Rogers Family Foundation: Supports Cutting-Edge Geriatric Psychiatry Research

April 22, 2012

Depression was ruining the life of an elderly woman with dementia who was being treated at McLean’s Geriatric Psychiatry Unit—just as these illnesses bring misery to so many others. After standard treatments failed, a course of electroconvulsive therapy (ECT) finally brought relief. To the clinicians’ surprise, the ECT also reduced the agitated and aggressive behaviors that had made it very difficult for the woman’s family to care for her.

That unexpected response, it turned out, had been described in the psychiatric literature. McLean clinician-researchers wanted to understand whether this experience fit with these earlier observations, so they conducted a careful review of the effectiveness and safety of prior ECT use in patients with depression and dementia. The positive results of that study appeared in a journal earlier this year and were met with great interest by geriatric clinicians around the country (American Journal of Geriatric Psychiatry 2012 January; 20(1): 61-72).

Geriatric psychiatry at McLean
James Ellison, MD; Brent Forester, MD; Deborah Rogers Pratt

That tight feedback loop between clinical care and research is one of the hallmarks of the hospital’s Geriatric Psychiatry Program, according to Medical/Clinical Director James Ellison, MD, MPH. “We want to learn from each patient how we can improve our services,” he said. “So, we are always looking for insights into patients’ responses to treatment that might suggest better approaches to care.”

A Gift Rooted in a Relationship

More and more, McLean’s Geriatric Psychiatry Program—comprising two inpatient units and three outpatient programs, including one exclusively for patients with memory impairment—is doing exactly that. Thanks to generous support from the Rogers Family Foundation, one of the clinical program’s research arms has developed a robust effort aimed at exploring intriguing and important questions, such as why do dementia and mood disorders often go hand-in-hand? Why do some psychotropic medications work differently in older patients? How does long-term mental illness affect the physiology of the brain? And what biological causes lead to Alzheimer’s disease?

Deborah Rogers Pratt, trustee of the Rogers Family Foundation, said her family feels strongly about the importance of research into the causes and treatment of dementia, and believes McLean is uniquely qualified to make the discoveries that will give hope to families like hers. Their support is also rooted in the relationship that her mother—Jacqueline Rogers, who struggled with dementia—developed with Brent P. Forester, MD, MSc, director of mood disorders research, Geriatric Psychiatry Program.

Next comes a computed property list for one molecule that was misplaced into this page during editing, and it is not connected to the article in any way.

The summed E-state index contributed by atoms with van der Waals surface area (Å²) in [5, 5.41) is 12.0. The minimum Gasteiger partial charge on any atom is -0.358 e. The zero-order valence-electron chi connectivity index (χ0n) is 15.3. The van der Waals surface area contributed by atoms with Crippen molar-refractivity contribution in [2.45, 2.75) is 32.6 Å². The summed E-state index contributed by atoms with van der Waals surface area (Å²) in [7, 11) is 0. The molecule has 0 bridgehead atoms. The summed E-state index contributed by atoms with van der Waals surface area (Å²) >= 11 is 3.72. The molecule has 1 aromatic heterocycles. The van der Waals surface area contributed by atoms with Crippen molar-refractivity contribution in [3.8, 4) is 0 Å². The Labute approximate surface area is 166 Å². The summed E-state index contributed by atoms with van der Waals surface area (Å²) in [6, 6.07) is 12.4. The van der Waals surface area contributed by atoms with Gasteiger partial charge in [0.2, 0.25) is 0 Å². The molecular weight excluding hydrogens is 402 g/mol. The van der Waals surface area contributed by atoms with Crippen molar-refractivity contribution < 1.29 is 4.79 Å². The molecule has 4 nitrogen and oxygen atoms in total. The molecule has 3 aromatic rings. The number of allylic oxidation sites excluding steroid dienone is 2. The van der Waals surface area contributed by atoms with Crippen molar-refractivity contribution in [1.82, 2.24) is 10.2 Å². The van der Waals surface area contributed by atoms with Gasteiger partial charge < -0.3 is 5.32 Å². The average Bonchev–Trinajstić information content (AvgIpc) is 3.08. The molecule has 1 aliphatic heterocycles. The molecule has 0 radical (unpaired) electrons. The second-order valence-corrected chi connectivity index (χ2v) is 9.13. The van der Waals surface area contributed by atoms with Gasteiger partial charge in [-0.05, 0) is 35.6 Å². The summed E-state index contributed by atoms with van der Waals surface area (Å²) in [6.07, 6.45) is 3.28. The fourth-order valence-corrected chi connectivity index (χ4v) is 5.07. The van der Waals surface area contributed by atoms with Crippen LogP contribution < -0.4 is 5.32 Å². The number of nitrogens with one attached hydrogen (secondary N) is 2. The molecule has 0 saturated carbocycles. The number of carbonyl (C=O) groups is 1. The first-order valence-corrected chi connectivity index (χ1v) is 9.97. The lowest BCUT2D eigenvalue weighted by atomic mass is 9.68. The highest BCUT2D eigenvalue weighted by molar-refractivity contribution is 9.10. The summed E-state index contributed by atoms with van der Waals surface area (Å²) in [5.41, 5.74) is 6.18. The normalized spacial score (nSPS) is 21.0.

“He was so wonderful with her and she loved him,” said Pratt. “She would be having a terrible day, struggling with memory, then she would arrive at his office and be able to answer all his questions. She pulled herself together for him because she liked him so much.”

The Research Program

One strength of the Geriatric Psychiatry Program’s research is its interdisciplinary and collaborative nature, drawing from the realms of genetic testing, high-tech brain imaging, neurochemistry, and postmortem neuropathological analyses of brain tissue, to name a few.

The Rogers Family Foundation’s support has been critical to several initiatives, including funding a three-year longitudinal study of older patients with depression and bipolar disorder. These subjects are assessed quarterly on measures of mood, cognition, and daily functioning. A subset of this group has undergone magnetic resonance scanning of their brains, contributed blood samples for genetic analysis, and agreed to donate their brains to the McLean-based Harvard Brain Tissue Resource Center for future postmortem neuropathological analysis.

As a result, the program has amassed a rich trove of data that will be used as the basis for other studies looking at everything from how cognitive function changes over time in older adults with bipolar disorder and depression to the types of changes in brain structure that occur in older adults with bipolar disorder.

“These longitudinal studies in aging adults with depression and bipolar disorder will allow us to better understand the natural course of their illnesses while identifying predictors of cognitive decline and dementia,” said Forester. “They also help us identify the factors associated with improved functional activity and quality of life with age. The ultimate goal is to use the findings as a basis for further research into novel treatments with more specific mechanisms of action.”

A new infusion of funding from the Rogers Family Foundation in 2011 and 2012 is enabling Dr. Forester to follow these patients for two more years, add 30 more subjects to the group, increase the number of MRI scans of patients with depression or bipolar disorder, do more genetic testing, and reach out to more patients to be brain donors after death. McLean is also participating in a large longitudinal study—taking place at 21 clinical and academic centers of excellence across the country—to improve the understanding of depression and its treatment.

With its ambitious research agenda and comprehensive clinical services—fueled by philanthropy from the Rogers Family Foundation and other donors—McLean’s Geriatric Psychiatry Program is making a difference for countless people whose lives have been touched by dementia and depression in later life.

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